It’s immensely popular in India, which has won the World Cup in 1983 and 2011, and in neighboring Pakistan, which was created as a result of India’s partition in 1947. A match between the two nations generates a frenzy on both sides of the border.

 

Kids playing crickets in streets and neighborhood parks, commonly known  as “gully cricket” (gully is street in Hindi) is a common sight in India and Pakistan. 

 

Pradeep Nalamada, 35, came to Minnesota in 2006. He was comfortable playing with people from his own region in the first two years. Then in 2008, he was selected for the Minnesota national team, representing Minnesota in competitions with teams in other states. 

 

The Minnesota captain was from Pakistan and the vice-captain was a Sri Lankan national.

 

“It was my first interaction with people from those countries,” Nalamada recalled. “We traveled to Chicago for tournament and developed a very good rapport. We continue to remain friends.”

 

Woodbury resident Sriram Sitaraman said his friends discouraged him from joining Strykers Cricket Club because most of its members were Muslims with none from Chennai, his native state in India.

 

Sitaraman, though, saw how well the Strykers played.

 

“I was quite impressed by the quality of their game and was clear that I would play only with them,” he said. “The background of players did not matter to me.”

 

The Minnesota Cricket Association, older of the two leagues in the state, was formed in 1976 by Caribbean players. Around 1980s, players from Indian subcontinent started joining the league. 

 

TF Cricket was established in 2018 by Maple Grove resident Saby Sengupta. He’s also developed a professional cricket facility in Belle Plaine that includes cricket fields for adults, youth and a training academy.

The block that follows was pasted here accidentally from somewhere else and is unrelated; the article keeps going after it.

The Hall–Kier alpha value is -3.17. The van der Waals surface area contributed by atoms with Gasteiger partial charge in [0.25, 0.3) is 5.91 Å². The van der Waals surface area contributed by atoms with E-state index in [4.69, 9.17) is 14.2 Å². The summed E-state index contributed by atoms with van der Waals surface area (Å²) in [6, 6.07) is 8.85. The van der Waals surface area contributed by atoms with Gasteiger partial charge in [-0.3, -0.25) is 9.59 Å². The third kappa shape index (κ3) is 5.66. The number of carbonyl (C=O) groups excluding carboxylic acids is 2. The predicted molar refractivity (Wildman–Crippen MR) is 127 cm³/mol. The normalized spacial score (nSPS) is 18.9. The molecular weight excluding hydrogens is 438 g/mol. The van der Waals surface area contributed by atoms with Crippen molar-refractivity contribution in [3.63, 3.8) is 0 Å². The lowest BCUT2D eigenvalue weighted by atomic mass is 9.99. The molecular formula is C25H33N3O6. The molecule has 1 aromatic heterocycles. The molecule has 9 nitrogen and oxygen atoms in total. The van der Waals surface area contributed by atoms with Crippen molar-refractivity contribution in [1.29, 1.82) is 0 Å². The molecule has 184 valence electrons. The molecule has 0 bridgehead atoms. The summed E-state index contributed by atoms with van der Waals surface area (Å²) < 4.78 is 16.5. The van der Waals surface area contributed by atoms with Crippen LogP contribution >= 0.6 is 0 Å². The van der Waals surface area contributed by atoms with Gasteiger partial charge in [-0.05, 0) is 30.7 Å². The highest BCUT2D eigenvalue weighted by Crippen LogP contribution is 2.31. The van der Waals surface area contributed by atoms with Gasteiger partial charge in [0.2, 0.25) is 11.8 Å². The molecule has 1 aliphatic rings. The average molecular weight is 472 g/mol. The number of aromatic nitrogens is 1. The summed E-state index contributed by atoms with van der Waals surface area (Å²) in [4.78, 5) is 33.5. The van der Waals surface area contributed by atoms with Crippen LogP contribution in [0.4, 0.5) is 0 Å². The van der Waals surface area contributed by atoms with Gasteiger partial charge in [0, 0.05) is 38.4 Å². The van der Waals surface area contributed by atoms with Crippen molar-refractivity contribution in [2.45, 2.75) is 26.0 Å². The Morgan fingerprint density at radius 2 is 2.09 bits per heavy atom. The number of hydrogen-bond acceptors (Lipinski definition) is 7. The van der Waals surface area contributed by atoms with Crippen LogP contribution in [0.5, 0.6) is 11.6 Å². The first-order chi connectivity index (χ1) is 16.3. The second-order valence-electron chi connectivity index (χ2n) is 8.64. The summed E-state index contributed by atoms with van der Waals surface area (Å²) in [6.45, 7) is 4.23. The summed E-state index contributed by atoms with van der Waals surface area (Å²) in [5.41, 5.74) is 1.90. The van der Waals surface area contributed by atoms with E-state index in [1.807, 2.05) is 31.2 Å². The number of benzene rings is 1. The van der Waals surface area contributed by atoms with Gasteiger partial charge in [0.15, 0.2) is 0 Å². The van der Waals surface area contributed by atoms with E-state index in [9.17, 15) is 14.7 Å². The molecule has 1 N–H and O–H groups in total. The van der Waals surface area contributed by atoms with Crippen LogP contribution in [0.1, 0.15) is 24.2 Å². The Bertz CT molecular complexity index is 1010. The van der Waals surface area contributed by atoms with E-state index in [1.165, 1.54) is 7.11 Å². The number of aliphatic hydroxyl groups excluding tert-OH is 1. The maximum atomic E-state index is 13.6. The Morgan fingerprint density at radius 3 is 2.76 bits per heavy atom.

These days, it doesn’t take a lot of effort for people to pull together a game.

 

When Mohammad Tariq, 31, went looking for some weekend fun, he asked acquaintances from the Indian diaspora if they were interested in cricket. He was struck by how easy it came together.

 

“Within days, we were playing. I didn’t know it would be too easy,” said Tariq who plays tennis ball cricket with players from India, Nepal and Afghanistan.

 

While in Minneapolis, Tariq’s also learned a few things about people from other regions of his native land. Like Nalamada, he’s from Hyderabad city in southern India. It took immigrating to Minnesota for him to discover that people from the north of India are also fond of non-vegetarian food.

 

“I always thought it was something typical to people of Hyderabad,” Tariq, laughed.

 

And while political tensions may boil in Indian and Pakistan, they hold no importance on Minnesota’s cricket fields. 

 

“Cricket is our religion when we play as a team,” said Masood Yunus. “On a few occasions, there were people who tried to sow the seeds of confusion. They were not entertained.”

Danish Raza is a New Delhi-based journalist with the Hindustan Times where he writes on social justice, culture, and the intersection of technology and society. He is an Alfred Friendly Press Partners fellow.